In Latest Push, Hunter Douglas Sees the Light | Adweek In Latest Push, Hunter Douglas Sees the Light | Adweek
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In Latest Push, Hunter Douglas Sees the Light

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NEW YORK Roberts & Tarlow has launched a print campaign for Hunter Douglas blinds and window shades that features portraits of fortysomethings and a child inside their homes.

Four executions, the first of which break this week in magazines such as Elle Decor and Dwell, were shot by fashion and editorial photographer Oberto Gili, who has worked for Polo Ralph Lauren, GQ and Harpers, among others. It's the New York shop's first work since winning the estimated $10 million account in the spring.

One execution shows a bespectacled man reading a newspaper while reclining on a daybed. Behind the bed is a large window overlooking city skyscrapers that's covered with open venetian blinds. Between slats of the blinds are lines of copy that read, "Dapples the sun across his face. Shields the glare off his flat-screen TV. Swivels by remote control at his command."

Another execution depicts a curly-haired girl dressed in white and kneeling on a white floor. She faces away from the camera and toward a tall window covered with translucent shades. Copy across the shades reads, "Raised to greet her mornings. Lowered to darken her naps. Day in, day out since she was born." The tagline is, "Nothing transforms light like Hunter Douglas."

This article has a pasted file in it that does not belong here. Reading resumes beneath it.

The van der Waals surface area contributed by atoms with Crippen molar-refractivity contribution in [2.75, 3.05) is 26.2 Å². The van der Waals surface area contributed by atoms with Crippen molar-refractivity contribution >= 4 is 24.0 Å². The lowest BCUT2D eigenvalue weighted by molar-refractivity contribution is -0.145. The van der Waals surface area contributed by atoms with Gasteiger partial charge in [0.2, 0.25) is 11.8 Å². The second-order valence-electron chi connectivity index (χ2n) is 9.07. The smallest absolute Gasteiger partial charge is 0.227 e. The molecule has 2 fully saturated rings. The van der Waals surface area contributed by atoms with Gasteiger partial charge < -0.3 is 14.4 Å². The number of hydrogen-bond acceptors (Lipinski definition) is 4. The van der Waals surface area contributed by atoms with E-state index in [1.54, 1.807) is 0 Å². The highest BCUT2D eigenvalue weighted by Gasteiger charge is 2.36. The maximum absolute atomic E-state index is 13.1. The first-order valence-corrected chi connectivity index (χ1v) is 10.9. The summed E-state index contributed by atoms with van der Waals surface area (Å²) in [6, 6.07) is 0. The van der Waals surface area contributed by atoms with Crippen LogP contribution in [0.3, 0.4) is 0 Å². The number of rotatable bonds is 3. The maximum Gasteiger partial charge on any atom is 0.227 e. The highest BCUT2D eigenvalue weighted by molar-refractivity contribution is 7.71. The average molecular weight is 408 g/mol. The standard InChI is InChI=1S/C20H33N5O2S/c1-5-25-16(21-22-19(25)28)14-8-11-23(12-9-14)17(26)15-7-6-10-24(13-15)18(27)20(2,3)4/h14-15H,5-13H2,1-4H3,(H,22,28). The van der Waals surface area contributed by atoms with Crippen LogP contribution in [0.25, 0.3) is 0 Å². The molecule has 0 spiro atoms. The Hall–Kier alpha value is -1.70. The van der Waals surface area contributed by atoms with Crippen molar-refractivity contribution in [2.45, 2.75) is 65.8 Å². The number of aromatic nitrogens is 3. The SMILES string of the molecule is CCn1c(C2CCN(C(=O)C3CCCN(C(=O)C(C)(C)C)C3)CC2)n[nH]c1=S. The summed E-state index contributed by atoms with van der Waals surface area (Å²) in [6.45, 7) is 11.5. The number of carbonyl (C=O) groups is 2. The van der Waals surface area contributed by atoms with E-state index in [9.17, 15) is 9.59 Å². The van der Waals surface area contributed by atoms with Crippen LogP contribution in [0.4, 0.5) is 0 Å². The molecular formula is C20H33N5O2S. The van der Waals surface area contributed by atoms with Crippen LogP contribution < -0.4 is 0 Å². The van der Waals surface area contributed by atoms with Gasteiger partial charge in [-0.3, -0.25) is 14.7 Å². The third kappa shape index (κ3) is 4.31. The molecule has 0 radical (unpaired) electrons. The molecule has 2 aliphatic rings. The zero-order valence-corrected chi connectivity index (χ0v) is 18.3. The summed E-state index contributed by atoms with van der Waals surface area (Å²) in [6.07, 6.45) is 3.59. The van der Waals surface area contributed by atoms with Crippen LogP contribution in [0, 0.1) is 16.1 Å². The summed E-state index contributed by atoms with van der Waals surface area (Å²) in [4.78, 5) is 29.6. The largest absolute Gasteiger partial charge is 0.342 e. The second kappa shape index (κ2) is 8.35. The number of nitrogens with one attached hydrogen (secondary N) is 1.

The ads, which will run in two-page spreads, illustrate "what happens to the light when it comes from the outside in," said Stone Roberts, CEO of Roberts & Tarlow, a unit of Omnicom Group's DDB in New York. "It penetrates into the lifestyle of people decorating their homes."

Previous ads, from independent Cossette Post in New York, used the same tag, but focused on vistas seen through Hunter Douglas' blinds and shades. One ad, for example, featured a lake and mountain scene outside of a home. And while a woman appears in the ad, her back is to the camera and she's holding door-size blinds in front of the view.

"It is more of an evolutionary change in terms of the nature of the tagline," said Jim Mathews, vice president of corporate marketing at Hunter Douglas in Upper Saddle River, N.J. "It takes us out of a tagline and into more of a statement: 'Hunter Douglas light can change everything.' "

Roberts & Tarlow landed creative and media planning duties on the account in April. Omnicom's OMD in New York handles media buying.

Agency personnel who worked on the campaign included co-executive creative directors Glen Jacobs and Kathleen Malone and art director Yeweng Wong. Malone also served as copywriter.

The ads will run in more than 20 magazines, most of which are in the home decor category. Next year, Hunter Douglas hopes to add lifestyle and general interest publications to the mix, Mathews said. The company also is considering a "Tell Your Own Story" contest and Internet banner ads for 2007.